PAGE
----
An investigation of the interpersonal theory of suicide in an inpatient sample of individuals with Bipolar Disorders



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Bipolar spectrum disorders confer an exceptionally high risk for a range of suicide-related behaviors (Merikangas et al., 2011). However, no theoretical model of suicide has been comprehensively and empirically tested in an inpatient sample of individuals with bipolar disorders. The interpersonal theory of suicide (IPTS; Joiner, 2005; Van Orden et al., 2010) is a theoretical conceptualization of the etiology of suicide and suicidal behaviors. The interpersonal theory of suicide posits that the desire and ability to enact lethal or near-lethal suicidal behaviors are distinct. Additionally, when three theoretical constructs – thwarted belongingness, perceived burdensomeness, and acquired capability are present simultaneously, the highest risk for lethal and near-lethal suicidal outcomes are present. The present study aimed to empirically test the IPTS in an inpatient sample of individuals with bipolar disorders. Thirty psychiatric inpatients that met criteria for a bipolar spectrum disorder completed several self-report questionnaires, a diagnostic interview, and a structured clinical interview assessing history of serious suicidal behaviors. The current study aims to examine the relationships between perceived burdensomeness, thwarted belongingness, acquired capability for suicide, painful and provocative events, and bipolar disorder related-variables in predicting suicide-related outcomes. Hierarchical linear regression, simple linear regression, and Pearson’s correlation were used to test study hypotheses. Analyses were substantially under-powered and should be considered preliminary. Findings suggest that neither perceived burdensomeness, nor thwarted belongingness were significant predictors of passive suicide ideation, after controlling for depression. Additionally, the statistical interaction of these two constructs did not significantly predict overall suicide ideation. Number of elevated mood episodes did not significantly predict engagement in painful and provocative events. Painful and provocative events were not found to be significantly related to acquired capability for suicide. Acquired capability for suicide was a significant predictor of medical lethality for participants’ most lethal suicide attempt, after removing non-significant covariates. Clinical and theoretical implications, limitations, and future research directions are explored.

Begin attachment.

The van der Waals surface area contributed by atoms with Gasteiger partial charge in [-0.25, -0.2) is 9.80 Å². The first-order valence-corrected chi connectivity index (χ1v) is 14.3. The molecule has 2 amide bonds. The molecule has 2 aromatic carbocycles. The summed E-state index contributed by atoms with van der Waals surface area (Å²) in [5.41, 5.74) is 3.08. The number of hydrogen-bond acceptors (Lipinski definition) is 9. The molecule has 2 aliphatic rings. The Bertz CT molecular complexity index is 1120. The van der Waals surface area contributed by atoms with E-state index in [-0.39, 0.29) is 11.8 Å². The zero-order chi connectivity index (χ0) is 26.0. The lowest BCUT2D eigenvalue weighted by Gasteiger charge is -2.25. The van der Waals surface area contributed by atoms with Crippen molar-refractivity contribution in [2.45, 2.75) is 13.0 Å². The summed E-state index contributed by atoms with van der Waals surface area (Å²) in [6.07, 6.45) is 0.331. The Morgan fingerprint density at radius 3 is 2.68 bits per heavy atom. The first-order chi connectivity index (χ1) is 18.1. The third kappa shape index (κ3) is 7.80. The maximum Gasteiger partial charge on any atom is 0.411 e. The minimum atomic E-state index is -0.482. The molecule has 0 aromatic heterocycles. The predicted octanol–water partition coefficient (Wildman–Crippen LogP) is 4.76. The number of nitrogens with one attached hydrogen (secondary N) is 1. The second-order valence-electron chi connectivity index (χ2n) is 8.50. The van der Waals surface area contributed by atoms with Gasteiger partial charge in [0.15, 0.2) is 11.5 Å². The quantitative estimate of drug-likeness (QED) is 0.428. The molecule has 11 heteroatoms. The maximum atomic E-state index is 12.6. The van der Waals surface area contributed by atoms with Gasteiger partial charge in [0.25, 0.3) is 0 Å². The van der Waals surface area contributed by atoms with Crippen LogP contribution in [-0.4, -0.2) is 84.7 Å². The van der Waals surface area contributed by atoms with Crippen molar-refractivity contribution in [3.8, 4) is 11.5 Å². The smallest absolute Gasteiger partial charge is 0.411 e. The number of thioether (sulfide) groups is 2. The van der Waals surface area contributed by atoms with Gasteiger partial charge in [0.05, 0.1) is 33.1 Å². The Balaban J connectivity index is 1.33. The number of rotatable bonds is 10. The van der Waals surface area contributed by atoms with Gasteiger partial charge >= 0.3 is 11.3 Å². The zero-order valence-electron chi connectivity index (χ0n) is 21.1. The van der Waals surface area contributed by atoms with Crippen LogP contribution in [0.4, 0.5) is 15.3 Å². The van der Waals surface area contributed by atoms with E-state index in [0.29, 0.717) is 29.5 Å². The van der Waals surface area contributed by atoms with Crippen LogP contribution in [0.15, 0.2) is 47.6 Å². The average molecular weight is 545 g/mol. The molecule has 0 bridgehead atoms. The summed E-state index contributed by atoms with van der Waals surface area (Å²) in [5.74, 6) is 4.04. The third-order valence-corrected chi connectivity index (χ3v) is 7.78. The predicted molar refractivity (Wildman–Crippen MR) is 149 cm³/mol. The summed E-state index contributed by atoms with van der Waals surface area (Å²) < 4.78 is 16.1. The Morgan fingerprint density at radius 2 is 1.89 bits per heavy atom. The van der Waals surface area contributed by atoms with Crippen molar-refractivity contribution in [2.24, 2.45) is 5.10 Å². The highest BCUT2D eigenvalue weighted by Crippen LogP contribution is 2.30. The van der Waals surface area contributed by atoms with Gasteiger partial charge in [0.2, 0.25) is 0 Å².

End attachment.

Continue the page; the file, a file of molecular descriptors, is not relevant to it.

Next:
Interpersonal theory of suicide, Bipolar disorders